Sunday, November 17, 2019
Weeding Out the Confusion of Operating Medical Cannabis Businesses in California
By Sentinel News Service
Published August 27, 2015
Courtesy of Wikimedia Commons

Courtesy of Wikimedia Commons

Board of Equalization (BOE) Chairman Jerome E. Horton announced that as of September 1 BOE representatives will visit local medical cannabis dispensaries in the 3rd Equalization District to verify that they are registered with the BOE and if not, provide them with information on how to comply with state tax laws. The 3rd Equalization District includes Los Angeles and Ventura counties, and a portion of San Bernardino County.

“We are reaching out to the industry to teach dispensary operators how to comply with existing laws,” said Chairman Horton.

This announcement comes just after Chairman Horton’s Cannabis Enforcement and Educational Telephone Town Hall event on August 18, 2015, to teach sellers how to comply with current laws related to medical cannabis. More than 300 people registered and participated anonymously.

The town hall featured tax and business experts from the BOE, the Internal Revenue Service (IRS), the Franchise Tax Board (FTB), the Los Angeles County Assessor’s Office, and the Los Angeles Police Department.

This meeting dispelled many of the myths that contribute to the lack of compliance with existing laws.

Myth #1: Cannabis home delivery services do not have to charge taxes on the delivery charges. Reality: Twenty-four hour marijuana delivery services, much like those for pizza, will deliver medical cannabis to your home. However, Chairman Horton warns that sales of medical cannabis are subject to tax in California, and delivery charges that are part of these sales may also be subject to tax.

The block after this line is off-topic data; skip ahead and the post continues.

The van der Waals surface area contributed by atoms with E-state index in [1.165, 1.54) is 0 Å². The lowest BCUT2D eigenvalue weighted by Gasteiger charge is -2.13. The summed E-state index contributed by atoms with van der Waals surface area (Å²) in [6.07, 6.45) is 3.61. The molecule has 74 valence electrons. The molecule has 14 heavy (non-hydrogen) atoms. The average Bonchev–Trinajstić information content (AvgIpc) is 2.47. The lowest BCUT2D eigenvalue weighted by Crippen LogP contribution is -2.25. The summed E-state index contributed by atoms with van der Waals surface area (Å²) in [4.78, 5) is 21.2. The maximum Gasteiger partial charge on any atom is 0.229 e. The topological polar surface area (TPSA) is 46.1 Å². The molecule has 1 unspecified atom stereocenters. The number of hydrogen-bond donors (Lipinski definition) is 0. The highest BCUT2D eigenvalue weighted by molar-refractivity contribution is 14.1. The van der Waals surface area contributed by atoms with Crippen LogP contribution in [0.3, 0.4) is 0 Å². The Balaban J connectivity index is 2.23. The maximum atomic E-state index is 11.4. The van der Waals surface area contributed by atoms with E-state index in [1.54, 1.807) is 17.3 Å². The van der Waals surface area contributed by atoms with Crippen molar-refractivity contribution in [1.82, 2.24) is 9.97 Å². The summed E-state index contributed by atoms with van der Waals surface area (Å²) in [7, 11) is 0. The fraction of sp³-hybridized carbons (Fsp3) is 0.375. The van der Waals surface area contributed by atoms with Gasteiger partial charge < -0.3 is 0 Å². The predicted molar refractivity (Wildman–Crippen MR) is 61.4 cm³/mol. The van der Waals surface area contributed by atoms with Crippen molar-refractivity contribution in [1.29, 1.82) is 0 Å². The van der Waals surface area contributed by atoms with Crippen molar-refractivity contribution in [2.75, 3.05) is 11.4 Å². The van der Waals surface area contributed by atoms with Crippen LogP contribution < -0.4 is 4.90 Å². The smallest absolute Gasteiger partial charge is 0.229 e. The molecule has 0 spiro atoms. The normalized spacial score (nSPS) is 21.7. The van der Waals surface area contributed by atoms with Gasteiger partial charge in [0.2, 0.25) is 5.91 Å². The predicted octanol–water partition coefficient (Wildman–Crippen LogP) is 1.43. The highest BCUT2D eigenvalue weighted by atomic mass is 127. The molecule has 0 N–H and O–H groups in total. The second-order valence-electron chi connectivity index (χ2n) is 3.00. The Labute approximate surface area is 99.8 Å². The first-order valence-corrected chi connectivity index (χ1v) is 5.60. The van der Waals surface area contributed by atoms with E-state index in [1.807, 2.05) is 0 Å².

Myth #2: Cannabis nonprofits are exempt from state and federal income taxes and local sales and use taxes. Reality: Nonprofit cannabis collectives and consortiums, organized and operated for charitable purposes in California, cannot meet the IRS “charitable” nonprofit definition necessary to receive federal income tax status under IRC 501(c) (3) status or state income tax exemption because cannabis is considered an illegal Schedule I drug under federal law. Further, under current law the BOE is authorized to issue property tax Welfare Exemption certificates only to organizations that are “irrevocably dedicated to religious, charitable, scientific, or hospital purposes,” and have IRS 501(c) (3) status or FTB exemption status.

Myth #3: Nonprofit cannabis collectives and consortiums are not required to pay payroll taxes. Reality: Nonprofit cannabis, collectives and consortiums, organized and operated for charitable purposes in California, are subject to Unemployment Insurance (UI), Employment Training Tax (ETT), State Disability Insurance (SDI) and Personal Income Tax (PIT) withholding.

Myth #4: Cannabis food products are exempt from tax. Reality: Sales of cannabis food products are subject to tax under the California Sales and Use tax law even though sales of food products are generally exempt. Under California law, while retail sales of candy, cookies, and brownies are typically not taxable, once these products are mixed with medical cannabis, their sale becomes taxable. You must pay sales tax to the BOE based on the amount you charge the buyer and the tax rate in effect where the sale occurs.

Myth #5: The Board of Equalization will not accept cash payment for tax liabilities. Reality: The BOE has a long-standing policy of accepting cash from businesses that do not have access to bank accounts.

Chairman Horton will host a free Medical Cannabis Business Seminar on September 9, 2015, from 1 p.m. to 3 p.m. It will explain how to complete the registration with various government agencies. In addition, an online medical cannabis compliance tutorial series will be available on Chairman Horton’s website by September 26, 2015. To obtain more information on medical cannabis and the free seminar go to Chairman Horton’s Web page, register online  or call 1-888-847-9652.

Categories: Business
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